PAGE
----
Qt for iOS

Qt's iOS port allows you to run Qt applications on iOS devices, such as iPhones and iPads.

Getting Started

Development and deployment is done using Xcode. The supported workflow is to maintain a .pro file based project, export it to Xcode (and re-export when the project setup changes), and then build and deploy using Xcode. We will look at that in more detail in the next section.

The minimum deployment target for Qt applications is iOS 5.0. Qt then supports the following devices (iOS might need to be upgraded on some devices).

  • iPhone 3GS and later
  • iPod Touch third and later generations
  • iPad 2 and later
  • iPad Mini

Setting Up the Development Environment

You have two options to set up the Qt development environment:

Note: Qt Enterprise packages are available from the Try Qt Enterprise page. Qt for iOS is also available as part of the Qt Mobile Edition, see qt.digia.com for details.

Regardless of which approach you choose, you first need to install Xcode. You will find it in the App Store here. For running Qt applications in the simulator that comes with Xcode, this is all you need. However, for running applications on a device and publishing your applications in the App Store, you must join the iOS Developer Program (see https://developer.apple.com/programs/ios/), and set up developer certificates and provisioning profiles. The easiest solution is to use a profile that takes any App ID (a *).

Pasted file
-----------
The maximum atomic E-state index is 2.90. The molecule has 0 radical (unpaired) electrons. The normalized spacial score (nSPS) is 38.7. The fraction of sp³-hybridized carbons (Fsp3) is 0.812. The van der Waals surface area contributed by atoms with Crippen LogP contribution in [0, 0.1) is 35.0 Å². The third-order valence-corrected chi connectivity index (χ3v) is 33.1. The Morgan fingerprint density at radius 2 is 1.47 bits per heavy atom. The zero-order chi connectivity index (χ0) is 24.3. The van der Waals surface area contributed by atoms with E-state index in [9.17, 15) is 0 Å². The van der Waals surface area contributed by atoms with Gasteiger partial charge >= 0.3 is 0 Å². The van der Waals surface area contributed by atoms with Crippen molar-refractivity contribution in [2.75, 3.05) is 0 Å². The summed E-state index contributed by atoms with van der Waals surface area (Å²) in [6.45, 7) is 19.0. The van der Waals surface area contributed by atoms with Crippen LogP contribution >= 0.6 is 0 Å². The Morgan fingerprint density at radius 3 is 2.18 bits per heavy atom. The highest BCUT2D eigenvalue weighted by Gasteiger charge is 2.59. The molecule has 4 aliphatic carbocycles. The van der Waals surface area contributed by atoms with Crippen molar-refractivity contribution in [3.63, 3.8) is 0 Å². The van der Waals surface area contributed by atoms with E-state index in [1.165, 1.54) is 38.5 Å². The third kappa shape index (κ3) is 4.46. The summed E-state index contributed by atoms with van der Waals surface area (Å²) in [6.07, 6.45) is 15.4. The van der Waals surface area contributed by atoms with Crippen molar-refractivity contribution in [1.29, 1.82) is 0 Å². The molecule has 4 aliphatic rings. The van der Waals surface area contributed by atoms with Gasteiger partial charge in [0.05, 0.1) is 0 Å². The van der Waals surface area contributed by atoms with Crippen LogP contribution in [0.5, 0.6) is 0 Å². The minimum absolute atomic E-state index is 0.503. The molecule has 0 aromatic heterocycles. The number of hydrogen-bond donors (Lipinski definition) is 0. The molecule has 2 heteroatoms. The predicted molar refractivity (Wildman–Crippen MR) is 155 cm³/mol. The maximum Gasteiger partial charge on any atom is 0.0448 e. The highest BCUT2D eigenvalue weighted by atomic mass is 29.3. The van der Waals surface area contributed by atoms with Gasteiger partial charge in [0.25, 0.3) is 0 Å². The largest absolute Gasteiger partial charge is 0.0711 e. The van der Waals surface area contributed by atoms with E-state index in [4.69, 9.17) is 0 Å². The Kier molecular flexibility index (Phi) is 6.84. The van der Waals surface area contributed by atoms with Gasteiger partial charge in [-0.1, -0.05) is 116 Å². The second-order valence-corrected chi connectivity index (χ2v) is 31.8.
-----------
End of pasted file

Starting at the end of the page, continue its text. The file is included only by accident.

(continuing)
Before building Qt or any Qt applications, you should test that Xcode is set up correctly, for example, by running one of the standard Xcode application templates on your device.

Building From Source

We assume that you have cloned the Qt 5 repositories (or obtained the Qt sources elsewhere) and followed the platform independent requirements for building Qt. The process of building Qt is found in the Building Qt Sources page.

We can then build Qt. This is done from the Qt 5 top directory, like so:

> ./configure -xplatform macx-ios-clang -release

Then simply run make.

Note: A default build will include both simulator and device libraries. If you want to build for a single target, use the -sdk argument with either iphoneos or iphonesimulator.

Building Applications From the Command Line

As mentioned previously, the development workflow on iOS consists of maintaining a normal .pro file project and export it to Xcode.

Here is how to build a project:

  • run qmake (if you have not done so previously)
  • open the resulting .xcodeproject file in Xcode
  • build the application in Xcode

Note that you must re-import the project if its setup changes, for example, when adding or removing source files.

Building Applications with Qt Creator

You can find information on how to set up and run iOS applications in Qt Creator's manual:

As mentioned previously, you must have Xcode installed.

Examples for iOS

In Qt Creator, tested examples on iOS can be looked up. Use the ios keyword to search for examples in the Qt Creator Welcome mode. Note that some examples may have limited functionality.

Using Objective-C Code in Qt Applications

Clang, the compiler used for iOS applications, allows mixing C++ and Objective-C code. To enable this mode, suffix your source files with .c mm, and add them to OBJECTIVE_SOURCES instead of SOURCES in the .pro file. This makes it possible to use frameworks from Apple's iOS Developer Library in Qt applications. Most useful is perhaps the possibility for adding In-App Purchasing with the StoreKit framework.

We currently have one example mixing Objective-C and C++ code. You find it here.